When you start a journey, a 100 voices journey, to collect stories of people you have never met, whose homes you have never visited, and whose deepest thoughts you cannot even imagine, you wonder how the first voice will be distinguishable from the others.
I arrived to Ecuador a few days ago to conduct the first phase of the 100 Voices research project, focusing on Afro-Ecuadorian youth to explore perspectives and themes of identity and community throughout the province of Esmeralda. At this point, having access to the potential participant groups has been the most challenging aspect. In fact, we are a few days behind from implementing the predesigned curriculum because it is not as easy as simply tallying up numbers (15 is the intended goal per community) and directing clear and singular profiles, conversations, stories, or say voices. I have been slowly acclimating to the fact that many of the voices here are intertwined, interrupting each other, shadowing each other, playing improvisation, and hard to hear. How does an outsider, like me, who is ostensibly coming from an objective standpoint, add their own “directive” voice to a sea of muffled voices?
Suddenly I remember Recrear’s dearest mandate: dialogue. This reassures me and I remind myself that dialogue simply requires that one party take the initiative. This is what we have accomplished so far, Kirsten and I have begun making contacts, visiting the neighborhoods, and dialoguing. Communication is an art, from the speed of exactitude, to unsaid things, to the expectations left ringing in the air. It is particularly hard to find a common ground when reference points are in the horizon and when intentions are still in the cooking pot. At certain moments, however, your words, your stance, your vibe, your tone, will serve as a needle to pierce through the transparent bubble of appearances (race, sex, class, personality) and communication happens. Dialogue flourishes and voices are no longer distinct but rather dancing in accord. I am not referring to agreement or to a perfect manner of communicating, but rather a deliberate effort and this is what Recrear strives to do.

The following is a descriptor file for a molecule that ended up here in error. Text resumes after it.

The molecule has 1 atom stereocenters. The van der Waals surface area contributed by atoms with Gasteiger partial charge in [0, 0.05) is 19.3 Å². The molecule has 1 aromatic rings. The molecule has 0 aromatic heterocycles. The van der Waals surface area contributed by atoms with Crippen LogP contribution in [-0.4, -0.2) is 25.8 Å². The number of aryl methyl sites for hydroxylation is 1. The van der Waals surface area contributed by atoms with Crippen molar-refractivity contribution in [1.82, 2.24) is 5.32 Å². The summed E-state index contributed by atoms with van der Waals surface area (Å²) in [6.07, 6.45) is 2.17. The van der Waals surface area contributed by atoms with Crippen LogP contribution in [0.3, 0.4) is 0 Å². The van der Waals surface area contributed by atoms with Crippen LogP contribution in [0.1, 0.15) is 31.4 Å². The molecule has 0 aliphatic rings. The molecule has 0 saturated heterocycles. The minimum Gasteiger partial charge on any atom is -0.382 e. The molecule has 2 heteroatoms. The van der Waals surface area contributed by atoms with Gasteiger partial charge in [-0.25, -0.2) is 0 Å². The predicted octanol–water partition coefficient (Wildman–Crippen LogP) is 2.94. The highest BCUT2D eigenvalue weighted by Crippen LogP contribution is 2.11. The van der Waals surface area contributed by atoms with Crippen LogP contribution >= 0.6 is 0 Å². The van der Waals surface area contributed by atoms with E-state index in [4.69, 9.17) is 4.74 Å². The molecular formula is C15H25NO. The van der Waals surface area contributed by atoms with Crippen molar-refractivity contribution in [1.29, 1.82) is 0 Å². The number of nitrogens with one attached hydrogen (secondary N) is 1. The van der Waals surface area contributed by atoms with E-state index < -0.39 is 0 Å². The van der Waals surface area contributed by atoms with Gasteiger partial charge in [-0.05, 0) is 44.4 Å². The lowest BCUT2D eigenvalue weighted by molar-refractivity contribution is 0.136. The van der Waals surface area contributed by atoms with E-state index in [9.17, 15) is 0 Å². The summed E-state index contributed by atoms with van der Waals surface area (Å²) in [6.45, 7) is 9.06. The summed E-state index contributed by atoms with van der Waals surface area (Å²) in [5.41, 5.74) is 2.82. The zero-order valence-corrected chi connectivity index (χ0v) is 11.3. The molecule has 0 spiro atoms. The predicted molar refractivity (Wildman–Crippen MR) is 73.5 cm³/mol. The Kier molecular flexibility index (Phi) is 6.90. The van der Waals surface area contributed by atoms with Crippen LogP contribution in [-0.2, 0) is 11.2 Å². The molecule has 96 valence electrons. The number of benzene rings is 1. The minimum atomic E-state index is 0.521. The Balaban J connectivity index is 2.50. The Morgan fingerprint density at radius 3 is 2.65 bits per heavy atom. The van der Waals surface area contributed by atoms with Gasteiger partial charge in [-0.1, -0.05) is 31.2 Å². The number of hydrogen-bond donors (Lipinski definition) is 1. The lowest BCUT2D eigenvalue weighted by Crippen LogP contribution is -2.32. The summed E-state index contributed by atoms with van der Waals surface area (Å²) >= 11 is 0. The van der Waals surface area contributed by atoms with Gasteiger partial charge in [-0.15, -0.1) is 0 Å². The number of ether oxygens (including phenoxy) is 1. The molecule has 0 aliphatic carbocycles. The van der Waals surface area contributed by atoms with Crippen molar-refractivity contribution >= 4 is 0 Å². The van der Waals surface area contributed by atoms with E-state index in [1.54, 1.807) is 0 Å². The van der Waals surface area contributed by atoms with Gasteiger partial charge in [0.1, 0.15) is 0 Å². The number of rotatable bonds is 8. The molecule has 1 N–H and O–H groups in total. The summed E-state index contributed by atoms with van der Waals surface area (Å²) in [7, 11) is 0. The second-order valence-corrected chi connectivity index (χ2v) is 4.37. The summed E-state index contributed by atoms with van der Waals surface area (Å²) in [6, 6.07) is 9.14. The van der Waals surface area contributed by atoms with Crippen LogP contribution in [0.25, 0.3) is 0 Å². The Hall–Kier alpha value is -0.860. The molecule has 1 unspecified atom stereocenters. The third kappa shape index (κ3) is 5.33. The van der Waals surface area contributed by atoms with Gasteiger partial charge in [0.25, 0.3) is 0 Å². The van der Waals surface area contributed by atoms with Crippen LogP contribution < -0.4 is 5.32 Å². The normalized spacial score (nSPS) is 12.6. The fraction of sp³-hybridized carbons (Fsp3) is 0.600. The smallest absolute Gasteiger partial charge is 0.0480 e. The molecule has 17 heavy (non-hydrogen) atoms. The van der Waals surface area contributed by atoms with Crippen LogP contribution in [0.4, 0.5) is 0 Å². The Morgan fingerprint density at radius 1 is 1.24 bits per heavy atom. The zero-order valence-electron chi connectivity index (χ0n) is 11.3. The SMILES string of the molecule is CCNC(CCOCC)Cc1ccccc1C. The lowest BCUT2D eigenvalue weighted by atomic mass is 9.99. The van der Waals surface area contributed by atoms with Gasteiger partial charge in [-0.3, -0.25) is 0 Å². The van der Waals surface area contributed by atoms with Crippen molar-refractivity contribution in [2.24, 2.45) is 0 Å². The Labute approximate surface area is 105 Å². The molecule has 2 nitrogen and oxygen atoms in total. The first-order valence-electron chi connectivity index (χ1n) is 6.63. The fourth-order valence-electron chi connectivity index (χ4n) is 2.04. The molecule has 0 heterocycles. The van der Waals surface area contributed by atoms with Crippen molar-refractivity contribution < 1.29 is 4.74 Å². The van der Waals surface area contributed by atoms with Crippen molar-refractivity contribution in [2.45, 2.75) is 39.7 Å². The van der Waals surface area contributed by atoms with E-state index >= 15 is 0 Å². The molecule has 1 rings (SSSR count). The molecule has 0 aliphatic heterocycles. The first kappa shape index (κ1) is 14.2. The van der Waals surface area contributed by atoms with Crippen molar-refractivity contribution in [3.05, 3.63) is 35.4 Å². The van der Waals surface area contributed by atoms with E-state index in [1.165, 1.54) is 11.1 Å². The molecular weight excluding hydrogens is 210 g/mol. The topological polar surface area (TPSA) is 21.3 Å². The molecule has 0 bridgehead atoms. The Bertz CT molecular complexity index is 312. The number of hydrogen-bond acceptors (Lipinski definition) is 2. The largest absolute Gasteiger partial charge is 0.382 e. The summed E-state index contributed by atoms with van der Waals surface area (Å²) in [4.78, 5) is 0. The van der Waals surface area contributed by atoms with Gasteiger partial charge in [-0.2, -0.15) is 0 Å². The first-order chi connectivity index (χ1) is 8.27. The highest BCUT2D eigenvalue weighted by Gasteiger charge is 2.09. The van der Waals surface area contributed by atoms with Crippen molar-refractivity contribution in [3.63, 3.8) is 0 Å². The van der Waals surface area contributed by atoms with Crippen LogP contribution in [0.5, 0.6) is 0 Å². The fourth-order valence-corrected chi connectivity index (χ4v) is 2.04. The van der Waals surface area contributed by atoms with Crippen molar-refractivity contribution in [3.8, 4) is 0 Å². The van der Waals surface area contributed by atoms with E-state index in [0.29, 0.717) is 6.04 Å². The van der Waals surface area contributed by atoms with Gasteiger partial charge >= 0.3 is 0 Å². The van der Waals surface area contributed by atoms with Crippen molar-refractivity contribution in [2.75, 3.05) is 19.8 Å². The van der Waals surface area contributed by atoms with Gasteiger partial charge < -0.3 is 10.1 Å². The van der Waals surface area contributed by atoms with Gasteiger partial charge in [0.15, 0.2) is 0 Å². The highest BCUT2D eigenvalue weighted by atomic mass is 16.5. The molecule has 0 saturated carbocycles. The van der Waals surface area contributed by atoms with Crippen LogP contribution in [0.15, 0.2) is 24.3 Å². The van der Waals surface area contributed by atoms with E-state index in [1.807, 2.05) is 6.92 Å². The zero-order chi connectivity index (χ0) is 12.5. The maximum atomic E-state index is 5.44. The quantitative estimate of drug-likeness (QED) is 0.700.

In developed nations, communicating is largely confused for transactions between individuals and the art goes missing. During the first five days of our 4 month long journey, we have had a million setbacks and communicating like we usually do in “developed” communities, would not have worked.
During our dialoguing, we asked our first contacts, the first voices, to describe in one word or phrase what Esmeraldas means to them. We received a range of answers (will share these later) and asked the participants to write on their body their responses to be photographed. Below is the picture of one of the participants who wrote the word LUCHA “struggle” and I asked him what the word struggle meant to him. Mario’s response spoke to the every day struggle to be a good person– he spoke for all the voices we have in our hearts that we cannot and have not learned to distinguish as the first or last.